West Asian Crises Analysis: Opportunities For India MODIfied
West Asian Crises
Middle East (ME), a term coined by the US Naval strategist Alfred Thayer Mahan in 1902 to denote the region between Arabia and India, comprises roughly about 15 oil rich countries that constitute India’s extended “strategic” neighbourhood. It is “Strategic” mainly because of the overwhelming influence that this energy rich region commands in the formulation of India’s “Look West” foreign policy in cultivating mutually beneficial ties towards the West Asia (WA). However, the region has witnessed turbulence for several decades mainly due to the relatively unchallengeable control that the ‘dynastic or one upmanship regimes’ exercised over their populations, otherwise, divided by bloody sectarian Shia-Sunni feuds.
Nonetheless, there happened an unprecedented popular upsurge against these ‘dynastic’ or ‘one man’ regimes in many WA countries in recent years, leading to regime changes in certain cases. This seemingly ‘revolutionary’ phenomenon that swept the turbulent region since 2011 onwards was termed as ‘great democratic awakening’ or ‘Arab Spring’ by many Western liberals. But some thinkers pointed it to being a mere short-lived “irrational exuberance” logically basing their presumptions on the inbuilt ‘anti-democratic’ nature of Quranic Islam itself. Verily it has turned out to be a ‘great nightmare’ as ‘Islamic Winter’ with Islamic Jihadists like Muslim Brotherhood (MB), Hezbollah et al aided by “Sunni” Al-Qaeda, and “Wahaabi” Saudi Arabia and “Shia” in Iran have virtually become the new ruling masters.
It’s a bitter fact that real democracy can neither be imposed nor can ever take place in WA/Islamic Arab world until these anti-democratic forces are totally uprooted by the people of WA nations; which, rationally speaking is a sheer impossibility. The bigger question still is, will the severely suppressed WA citizenry divided on blood spurting sectarian cleavages muster courage to stand united to oust these sworn enemies of democracy?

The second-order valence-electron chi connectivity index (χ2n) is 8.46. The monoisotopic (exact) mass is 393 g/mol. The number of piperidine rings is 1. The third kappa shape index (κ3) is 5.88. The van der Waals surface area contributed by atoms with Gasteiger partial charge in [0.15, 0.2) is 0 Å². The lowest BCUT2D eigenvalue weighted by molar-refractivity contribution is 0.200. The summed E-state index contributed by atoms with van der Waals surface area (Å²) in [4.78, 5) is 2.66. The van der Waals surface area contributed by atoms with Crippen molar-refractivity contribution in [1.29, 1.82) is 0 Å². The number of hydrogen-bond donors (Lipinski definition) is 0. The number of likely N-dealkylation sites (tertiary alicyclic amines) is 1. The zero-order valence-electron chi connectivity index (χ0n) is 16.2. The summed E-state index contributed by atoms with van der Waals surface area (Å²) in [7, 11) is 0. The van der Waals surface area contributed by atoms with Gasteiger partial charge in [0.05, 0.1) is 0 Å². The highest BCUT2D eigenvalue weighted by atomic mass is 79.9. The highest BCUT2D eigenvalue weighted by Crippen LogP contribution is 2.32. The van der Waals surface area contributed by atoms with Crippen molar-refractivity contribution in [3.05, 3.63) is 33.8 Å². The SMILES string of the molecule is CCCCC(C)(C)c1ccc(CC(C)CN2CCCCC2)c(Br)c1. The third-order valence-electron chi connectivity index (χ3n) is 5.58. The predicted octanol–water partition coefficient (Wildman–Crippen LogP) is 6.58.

When these Islamists were being ‘un-powered’ in WA nations like Egypt and Syria by its Army strongman and Assad regime, many heaved sighs of great relief that at least basic human rights of non-Muslim minorities, immigrant working communities (mostly Indians) would be protected. As they said lesser evils have to be welcomed sometimes to save us from being devoured by greater evils.
In the present scenario, it is the ‘best worst option’ given the divisive nature of WA societies which only mirrors the reality of Islamic inter-sect intolerance, deep distrusts amongst them coupled with decades of corrupt ‘non-governance’ of only loot and squander.
Today, the WA region is exposed to a new set of challenges, threats and an uncertain future with ruling Saudi Wahhabi regime funded jihadi forces like Islamic State of Iraq and Syria/Levant (ISIS/ISIL) – a predominantly Sunni Arab militia letting loose a reign of terror to overthrow ‘pro-Shia’ ‘un-Islamic’ regimes in Iraq and Syria, and are emerging as a threat to the regional stability of WA.
India cannot but be affected by these sudden turn of events with ‘Shia Iran’ rushing to aid the Shia majority Iraq and Syrian regimes, even by joining hands with its ‘Great Satan’ – the US. If ISIS/ISIL attack and control the oil refineries and oil wells, then the energy supplies from Iraq to Kuwait (It might be its next target) stretch will be stopped. India, being a net energy importer from WA region, thus, will be badly hit.